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Sunday, March 08, 2015

How Saved Are You?

Most of us associate our salvation with a specific incident: a conversation, a sudden realization, a moment in which it became clear to us that the Lord was speaking; that God was right and we were wrong; that we were sinners and that there was something we urgently needed to do about that. So in our own way we cried out to God: some with tears, some more tentatively, still not completely sure what might be involved. How much we may have fully grasped of the role of Christ in both salvation and in the government of our lives from then on almost certainly differed from person to person.

But my point is … it was a point in time. And if you say the word “salvation”, that event is primarily what we think of.

An event is good. If you have one to look back on, I’m glad.

Peter and Salvation

Still, this is not how the apostle Peter speaks of salvation. When Peter talks about salvation, he’s rarely concerned with an event. Sure, it’s likely Peter had a very specific moment in his own experience to which he could refer. He made quite the memorable statement in response to the Lord’s question, “Who do you say that I am?” when he declared, “You are the Christ, the son of the living God”.

Was that the moment for Peter when the penny dropped? Maybe. Peter’s statement demonstrates that he grasped something so fundamental that nobody in our present age is saved without believing it on some level.

But for all that, Peter is not a man occupied with particular moments in time. Where salvation is concerned, he’s looking forward.

Some Examples

Let me give you a couple of examples:

Future Salvation: Peter speaks of a salvation “ready to be revealed in the last time”. Sure, we’re “saved” now in one sense. In another sense we are being, as he puts it, “guarded through faith” for a coming salvation that will be greater still.

He revisits this future salvation a few verses later when he says:
“… set your hope fully on the grace that will be brought to you at the revelation of Jesus Christ.”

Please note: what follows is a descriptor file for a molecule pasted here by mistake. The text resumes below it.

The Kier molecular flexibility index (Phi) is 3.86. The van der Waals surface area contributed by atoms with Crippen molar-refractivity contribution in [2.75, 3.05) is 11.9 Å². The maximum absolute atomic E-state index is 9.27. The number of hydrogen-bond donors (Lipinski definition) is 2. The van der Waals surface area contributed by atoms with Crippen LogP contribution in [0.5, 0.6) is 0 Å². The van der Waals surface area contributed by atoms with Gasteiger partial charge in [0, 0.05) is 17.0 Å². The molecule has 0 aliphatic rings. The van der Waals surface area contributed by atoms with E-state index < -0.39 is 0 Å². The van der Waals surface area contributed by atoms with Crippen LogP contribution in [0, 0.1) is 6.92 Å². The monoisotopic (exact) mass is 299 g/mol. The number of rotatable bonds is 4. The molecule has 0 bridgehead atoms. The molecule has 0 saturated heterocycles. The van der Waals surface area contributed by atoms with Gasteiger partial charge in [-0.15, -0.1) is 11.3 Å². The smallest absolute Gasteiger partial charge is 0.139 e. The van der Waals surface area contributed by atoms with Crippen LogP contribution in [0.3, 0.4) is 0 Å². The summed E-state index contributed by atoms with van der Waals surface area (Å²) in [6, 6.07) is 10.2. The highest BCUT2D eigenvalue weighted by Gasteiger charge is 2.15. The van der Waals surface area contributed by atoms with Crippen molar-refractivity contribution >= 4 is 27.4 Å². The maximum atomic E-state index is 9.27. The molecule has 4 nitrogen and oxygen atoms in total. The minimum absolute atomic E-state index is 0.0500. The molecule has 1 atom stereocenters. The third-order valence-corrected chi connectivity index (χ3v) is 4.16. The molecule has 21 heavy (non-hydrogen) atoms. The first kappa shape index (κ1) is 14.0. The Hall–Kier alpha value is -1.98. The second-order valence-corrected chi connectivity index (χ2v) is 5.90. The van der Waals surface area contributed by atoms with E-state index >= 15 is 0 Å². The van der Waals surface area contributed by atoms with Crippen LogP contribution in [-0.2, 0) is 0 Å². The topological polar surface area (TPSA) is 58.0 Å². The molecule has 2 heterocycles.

The writer to the Hebrews connects this future event with salvation even more explicitly when he says:
“… so Christ, having been offered once to bear the sins of many, will appear a second time, not to deal with sin but to save those who are eagerly waiting for him.”
Here he refers, I think, not just to a coming salvation from the presence of sin, but to the completion of the Holy Spirit’s work in the presence of Christ himself as our faith finally beholds its object. John says, “when he appears we shall be like him, because we shall see him as he is”.

To think of salvation in only one very limited sense is to fail to get the message of these verses. We need to see ourselves not only as those who have been saved, but as those who look forward daily to a much greater and more complete salvation.

Present Salvation: If faith is the mechanism by which we are guarded for our coming salvation, it is also the mechanism by which Peter says we are currently being “saved” in a very progressive, daily way:
“Though you have not seen him, you love him. Though you do not now see him, you believe in him and rejoice with joy that is inexpressible and filled with glory, obtaining the outcome of your faith, the salvation of your souls.”
It is only through faith that we experience Christ in this life. Unlike the disciples, we cannot say that we have handled or touched him. Unlike Paul, we have not seen him revealed from heaven. The joy that we experience in the knowledge of Christ in this life can only be accessed through faith, not through memory. Peter says the outcome of this faith is the “salvation of our souls”.

The saving of souls is a thing often associated with an event. But that’s not how Peter is using it, is it? He’s talking, rather, about an ongoing transformation of our persons into the likeness of Christ as, by faith, we understand him and become increasingly like him day by day. This is the “salvation” of which he speaks: it is both present and ongoing.